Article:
The globally widespread cyanobacterial phylum exhibits Gram-negative characteristics, introduced oxygenic photosynthesis, and their evolutionary significance in shaping the biosphere is indisputable [12]. Besides being widespread as free-living entities, cyanobacteria entered pigment-free eukaryotes ∼2500 MYA in a monophyletic event [13], [14], and subsequently evolved into chloroplasts. Through this endosymbiosis, plants conquered global land masses 5–600 MYA ago [12][14], and today constitute the largest biomass on Earth. Whereas the identity of the cyanobacterial progenitor of chloroplasts remains unknown, some extant cyanobacteria (genus Nostoc) form intimate relationships with plants in a range of divisions [15]. A driving force behind contemporary cyanobacterial-plant symbioses is the ability of the cyanobacterium to fix atmospheric dinitrogen and to fully support a combined nitrogen-independent life-style of the host plant. In the small pteridophyte (fern) Azolla, cyanobacteria occupy cavities located within each individual plant leaf [16], [17]. The unique interaction between the partners is reflected in the loss of cyanobacterial autonomy, a consequence of a massive pseudogenization and an eroding genome [18], the first discovered in a plant symbiosis. Moreover, a small cyanobacterial inoculum is kept during the sexual reproduction of the Azolla plant using a vertical transfer mechanism that is unique amongst plant symbioses [19], [20]. To date, PCD-like events have been documented experimentally in some free-living cyanobacteria, notably the unicellular Microcystis and the filamentous genera Anabaena and Trichodesmium [4], [21], [22]. Indeed, the genomes of the two latter are by now also known to hold particularly many metacaspase genes, although some may have other roles [11].

To deepen our understanding of the role of death events in prokaryotes in general, we selected the cyanobacterium subject to an endosymbiotic lifestyle in an ancient plant (i.e., Azolla) as our model system. We hypothesized that PCD events may underlie some cell developmental features typical of the morphologically complex endosymbiont [16], [17] as well as in the strict regulation of the small cyanobacterial population size inside the plant and during the vertical transfer, and hence in symbiotic homeostasis [18], [20]. Several approaches were optimized and used to monitor cell death events, such as light- and electron microscopy,, following published guidelines to reduce the risk of artifacts [23], [24] as well as biochemical assays and genetic analysis. Our data emphasize the existence of sophisticated cyanobacterial cell death events, and provide structural profiling for cell death as well as important clues for a better understanding of potential PCD processes in prokaryotes. We discuss evolution of PCD in higher life forms, such as plants, in light of our findings.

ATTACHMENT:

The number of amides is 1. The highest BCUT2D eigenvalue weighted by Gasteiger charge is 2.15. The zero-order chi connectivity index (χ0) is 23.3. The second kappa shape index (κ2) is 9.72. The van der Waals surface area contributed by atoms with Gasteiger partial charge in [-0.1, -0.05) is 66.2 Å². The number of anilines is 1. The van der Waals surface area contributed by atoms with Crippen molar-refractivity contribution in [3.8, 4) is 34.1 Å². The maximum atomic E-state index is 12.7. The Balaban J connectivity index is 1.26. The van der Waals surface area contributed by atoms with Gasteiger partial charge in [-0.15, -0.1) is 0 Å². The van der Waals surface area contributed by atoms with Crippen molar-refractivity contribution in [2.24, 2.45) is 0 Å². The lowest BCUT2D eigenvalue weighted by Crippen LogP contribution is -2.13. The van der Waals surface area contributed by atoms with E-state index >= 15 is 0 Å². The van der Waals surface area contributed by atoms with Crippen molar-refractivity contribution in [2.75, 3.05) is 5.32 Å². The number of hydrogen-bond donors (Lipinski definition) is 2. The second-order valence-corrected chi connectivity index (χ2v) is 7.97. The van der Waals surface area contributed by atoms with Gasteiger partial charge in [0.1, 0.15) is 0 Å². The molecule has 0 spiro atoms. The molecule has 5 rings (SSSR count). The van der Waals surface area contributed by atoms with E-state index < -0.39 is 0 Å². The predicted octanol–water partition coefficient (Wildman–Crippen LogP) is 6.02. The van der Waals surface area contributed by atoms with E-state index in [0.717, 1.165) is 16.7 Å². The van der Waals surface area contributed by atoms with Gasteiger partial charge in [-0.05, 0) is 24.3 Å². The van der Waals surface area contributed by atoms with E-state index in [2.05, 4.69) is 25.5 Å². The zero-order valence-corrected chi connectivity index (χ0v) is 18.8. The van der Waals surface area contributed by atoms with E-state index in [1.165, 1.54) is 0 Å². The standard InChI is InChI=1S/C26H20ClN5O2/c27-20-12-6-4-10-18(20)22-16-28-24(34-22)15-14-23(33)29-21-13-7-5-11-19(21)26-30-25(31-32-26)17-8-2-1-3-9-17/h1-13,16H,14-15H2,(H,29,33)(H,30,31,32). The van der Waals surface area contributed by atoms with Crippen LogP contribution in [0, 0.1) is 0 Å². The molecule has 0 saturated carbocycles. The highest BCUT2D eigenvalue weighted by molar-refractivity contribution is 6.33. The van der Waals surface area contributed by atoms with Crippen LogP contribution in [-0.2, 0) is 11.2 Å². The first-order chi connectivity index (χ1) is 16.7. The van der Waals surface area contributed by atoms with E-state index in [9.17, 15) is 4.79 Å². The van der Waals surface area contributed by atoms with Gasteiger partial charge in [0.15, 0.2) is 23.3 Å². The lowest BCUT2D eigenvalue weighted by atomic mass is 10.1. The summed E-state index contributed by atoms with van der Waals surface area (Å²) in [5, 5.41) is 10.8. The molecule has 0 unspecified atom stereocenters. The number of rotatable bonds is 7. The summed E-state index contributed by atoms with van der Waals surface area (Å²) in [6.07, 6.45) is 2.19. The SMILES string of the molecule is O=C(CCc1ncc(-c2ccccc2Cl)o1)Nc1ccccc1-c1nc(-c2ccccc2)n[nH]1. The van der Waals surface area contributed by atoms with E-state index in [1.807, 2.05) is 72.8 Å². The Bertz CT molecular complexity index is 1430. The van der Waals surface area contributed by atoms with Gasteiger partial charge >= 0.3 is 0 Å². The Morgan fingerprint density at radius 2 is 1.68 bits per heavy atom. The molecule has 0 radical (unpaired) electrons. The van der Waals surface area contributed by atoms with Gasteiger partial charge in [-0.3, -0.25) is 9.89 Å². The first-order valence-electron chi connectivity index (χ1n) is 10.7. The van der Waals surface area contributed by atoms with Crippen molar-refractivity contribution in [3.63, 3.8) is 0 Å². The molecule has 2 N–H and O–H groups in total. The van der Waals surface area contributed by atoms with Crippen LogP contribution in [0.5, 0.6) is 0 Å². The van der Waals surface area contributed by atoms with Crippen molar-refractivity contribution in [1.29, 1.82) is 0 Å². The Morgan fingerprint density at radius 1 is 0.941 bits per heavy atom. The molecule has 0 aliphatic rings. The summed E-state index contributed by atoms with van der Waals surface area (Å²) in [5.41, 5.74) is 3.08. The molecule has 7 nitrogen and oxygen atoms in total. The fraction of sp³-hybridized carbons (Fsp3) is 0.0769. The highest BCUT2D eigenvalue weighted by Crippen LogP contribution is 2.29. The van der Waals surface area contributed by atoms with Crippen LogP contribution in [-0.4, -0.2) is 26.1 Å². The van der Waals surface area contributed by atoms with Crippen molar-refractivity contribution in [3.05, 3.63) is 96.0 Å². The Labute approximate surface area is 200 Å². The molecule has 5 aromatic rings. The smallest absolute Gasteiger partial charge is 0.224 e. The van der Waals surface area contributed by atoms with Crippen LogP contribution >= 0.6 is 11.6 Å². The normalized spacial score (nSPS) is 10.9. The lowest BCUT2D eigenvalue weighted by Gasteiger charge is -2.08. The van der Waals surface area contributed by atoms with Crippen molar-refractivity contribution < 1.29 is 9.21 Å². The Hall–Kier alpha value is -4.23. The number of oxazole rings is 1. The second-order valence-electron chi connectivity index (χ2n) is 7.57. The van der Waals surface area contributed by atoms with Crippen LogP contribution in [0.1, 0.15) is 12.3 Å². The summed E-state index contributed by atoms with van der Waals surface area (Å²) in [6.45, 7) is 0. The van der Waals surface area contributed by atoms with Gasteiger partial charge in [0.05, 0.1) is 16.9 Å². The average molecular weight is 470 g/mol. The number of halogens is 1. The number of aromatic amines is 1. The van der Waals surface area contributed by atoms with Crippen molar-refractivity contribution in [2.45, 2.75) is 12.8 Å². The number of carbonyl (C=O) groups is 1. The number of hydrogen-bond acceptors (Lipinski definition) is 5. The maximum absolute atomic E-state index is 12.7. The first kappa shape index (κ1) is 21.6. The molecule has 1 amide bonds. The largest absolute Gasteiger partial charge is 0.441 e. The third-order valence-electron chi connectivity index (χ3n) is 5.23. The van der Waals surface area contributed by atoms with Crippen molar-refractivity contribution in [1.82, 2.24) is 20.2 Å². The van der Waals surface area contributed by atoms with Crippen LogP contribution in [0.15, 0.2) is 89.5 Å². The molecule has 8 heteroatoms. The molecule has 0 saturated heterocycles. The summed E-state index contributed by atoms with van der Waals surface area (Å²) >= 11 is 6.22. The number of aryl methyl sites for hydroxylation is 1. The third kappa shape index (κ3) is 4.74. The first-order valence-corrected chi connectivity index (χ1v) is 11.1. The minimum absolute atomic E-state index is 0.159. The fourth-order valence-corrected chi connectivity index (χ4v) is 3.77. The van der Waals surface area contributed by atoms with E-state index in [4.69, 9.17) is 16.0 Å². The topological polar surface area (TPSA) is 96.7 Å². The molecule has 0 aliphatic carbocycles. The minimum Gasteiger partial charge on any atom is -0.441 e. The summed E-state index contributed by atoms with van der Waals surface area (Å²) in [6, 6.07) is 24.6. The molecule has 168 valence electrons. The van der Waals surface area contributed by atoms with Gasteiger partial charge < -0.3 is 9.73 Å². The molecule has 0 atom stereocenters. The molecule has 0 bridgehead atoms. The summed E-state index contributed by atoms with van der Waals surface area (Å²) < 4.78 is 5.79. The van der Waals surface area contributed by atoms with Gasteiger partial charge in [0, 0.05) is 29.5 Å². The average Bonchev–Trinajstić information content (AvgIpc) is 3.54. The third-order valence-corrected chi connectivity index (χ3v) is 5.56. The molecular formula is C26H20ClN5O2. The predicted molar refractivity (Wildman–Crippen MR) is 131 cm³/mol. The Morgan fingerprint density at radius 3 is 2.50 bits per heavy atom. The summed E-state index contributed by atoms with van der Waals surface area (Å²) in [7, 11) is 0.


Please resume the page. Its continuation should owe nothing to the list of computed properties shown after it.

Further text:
In order to search for evidence for the presence of programmed cell death (PCD) in a prokaryote a battery of approaches were used (morphological, biochemical, ultrastructural and genetic), each specific in its own way. The biological test material selected was a cyanobacterium living in symbiosis within leaves of the small water-fern Azolla microphylla (from now on Azolla) grown under green-house conditions.

Morphological Criteria

Approximately 25,000 cyanobacterial cells were isolated from leaf cavities of 102 Azolla microphylla sporophytes, representing all developmental stages of the plants (Figure 1, left panel), and from 55 sporocarps, the reproductive generation of ferns (Figure S1 and S2). Of these cells, 9,043 were examined under bright field and fluorescence microscopy (filter sets for blue and green light and UV light). In total, 17.16% (1,552 cells) of these cells were considered dead or dying based on the following morphological criteria (middle panel, Figure 1A–G): loss of cell membrane integrity; leaking of cellular content; considerable reduction of cell volume; and chlorotic or swollen appearance with a shrunken cytoplasm, retracting from the cell wall. Moreover, only cells that lacked the bright red autofluorescence (non-affected cells) were defined as dead (right panel, Figure 1). The loss of the autofluorescing pigments chlorophyll a and phycobiliproteins from dying cells results in cells being weakly red or green when excited by green light (550 nm; right panel, Figure 1B–D,E) [25] or blue when excited by UV light (330 nm; right panel, Figure 1F).

Figure 1. Life and death of an endosymbiotic cyanobacterium.

(A–G) Cyanobacteria isolated from leaf cavities of various developmental stages of the water fern Azolla microphylla. The leaves of the Azolla frond (∼1.5 cm long) are numbered along the main plant axis starting at the apex (left panel). Isolated cyanobacteria are visualized using bright field (middle panel) and fluorescence (right panel) microscopy (healthy cells fluoresce red). (A) Filaments of small-celled motile hormogonia, functioning as plant colonizing units, at the plant apex. Note the partly lysed cells lacking fluorescence, indicative of dead/dying cells (arrows). (B) Heterocystous filament in leaf no. 5. Dead vegetative cells (arrows) characterized by a reduction in cell volume and weak fluorescence. (C) Heterocystous filament in leaf no. 10 with dying vegetative cells (arrows), characterized by retraction of the cellular content from the cell wall and vacuolization (faint blue fluorescence). (D) Heterocystous filament in leaf no. 15, with a dead heterocyst fluorescing green (arrow). (E) Heterocystous filament in leaf no. 20, with a dying heterocyst (arrow) and differentiating pro-akinetes. (F) Heterocystous filament in leaf no. 25. The dying heterocysts have ruptured cell walls and are leaking cellular contents (blue). (G) Heterocystous filament in leaf no. 30 with a swollen and chlorotic dying akinete fluorescing green. Abbreviations: v, vegetative cell; h, heterocyst; pa, pro-akinete; a, akinete. (H–I) Diagram showing the percentage (H) and proportion of cell types (I) of living and dead cells in the leaf cavities along the main stem of Azolla fronds. Abbreviations: v, vegetative cell; h, heterocyst; a, akinete; pa, pro-akinete. Scale bars: 10 µm.